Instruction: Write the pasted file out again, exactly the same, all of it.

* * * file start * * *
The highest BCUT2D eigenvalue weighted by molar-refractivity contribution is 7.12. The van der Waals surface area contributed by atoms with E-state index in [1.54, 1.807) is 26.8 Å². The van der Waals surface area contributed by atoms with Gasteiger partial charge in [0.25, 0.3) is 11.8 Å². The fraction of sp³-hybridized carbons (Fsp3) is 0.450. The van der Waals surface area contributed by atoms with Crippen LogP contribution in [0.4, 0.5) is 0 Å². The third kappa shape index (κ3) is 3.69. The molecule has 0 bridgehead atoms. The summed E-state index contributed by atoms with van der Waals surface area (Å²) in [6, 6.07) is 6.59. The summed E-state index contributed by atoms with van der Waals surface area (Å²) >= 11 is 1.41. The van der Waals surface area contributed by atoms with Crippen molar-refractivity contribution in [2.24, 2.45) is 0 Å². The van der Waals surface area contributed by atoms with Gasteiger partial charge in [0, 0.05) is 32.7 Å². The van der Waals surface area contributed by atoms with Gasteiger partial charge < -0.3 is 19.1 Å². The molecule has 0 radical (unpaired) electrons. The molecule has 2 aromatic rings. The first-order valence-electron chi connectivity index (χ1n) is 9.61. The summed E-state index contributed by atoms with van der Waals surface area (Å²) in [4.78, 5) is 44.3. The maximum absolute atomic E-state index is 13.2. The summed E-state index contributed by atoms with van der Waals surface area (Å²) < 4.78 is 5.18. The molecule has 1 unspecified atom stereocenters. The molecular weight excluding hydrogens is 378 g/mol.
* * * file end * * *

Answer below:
The highest BCUT2D eigenvalue weighted by molar-refractivity contribution is 7.12. The van der Waals surface area contributed by atoms with E-state index in [1.54, 1.807) is 26.8 Å². The van der Waals surface area contributed by atoms with Gasteiger partial charge in [0.25, 0.3) is 11.8 Å². The fraction of sp³-hybridized carbons (Fsp3) is 0.450. The van der Waals surface area contributed by atoms with Crippen LogP contribution in [0.4, 0.5) is 0 Å². The third kappa shape index (κ3) is 3.69. The molecule has 0 bridgehead atoms. The summed E-state index contributed by atoms with van der Waals surface area (Å²) in [6, 6.07) is 6.59. The summed E-state index contributed by atoms with van der Waals surface area (Å²) >= 11 is 1.41. The van der Waals surface area contributed by atoms with Crippen molar-refractivity contribution in [2.24, 2.45) is 0 Å². The van der Waals surface area contributed by atoms with Gasteiger partial charge in [0, 0.05) is 32.7 Å². The van der Waals surface area contributed by atoms with Gasteiger partial charge < -0.3 is 19.1 Å². The molecule has 0 radical (unpaired) electrons. The molecule has 2 aromatic rings. The first-order valence-electron chi connectivity index (χ1n) is 9.61. The summed E-state index contributed by atoms with van der Waals surface area (Å²) in [4.78, 5) is 44.3. The maximum absolute atomic E-state index is 13.2. The summed E-state index contributed by atoms with van der Waals surface area (Å²) < 4.78 is 5.18. The molecule has 1 unspecified atom stereocenters. The molecular weight excluding hydrogens is 378 g/mol.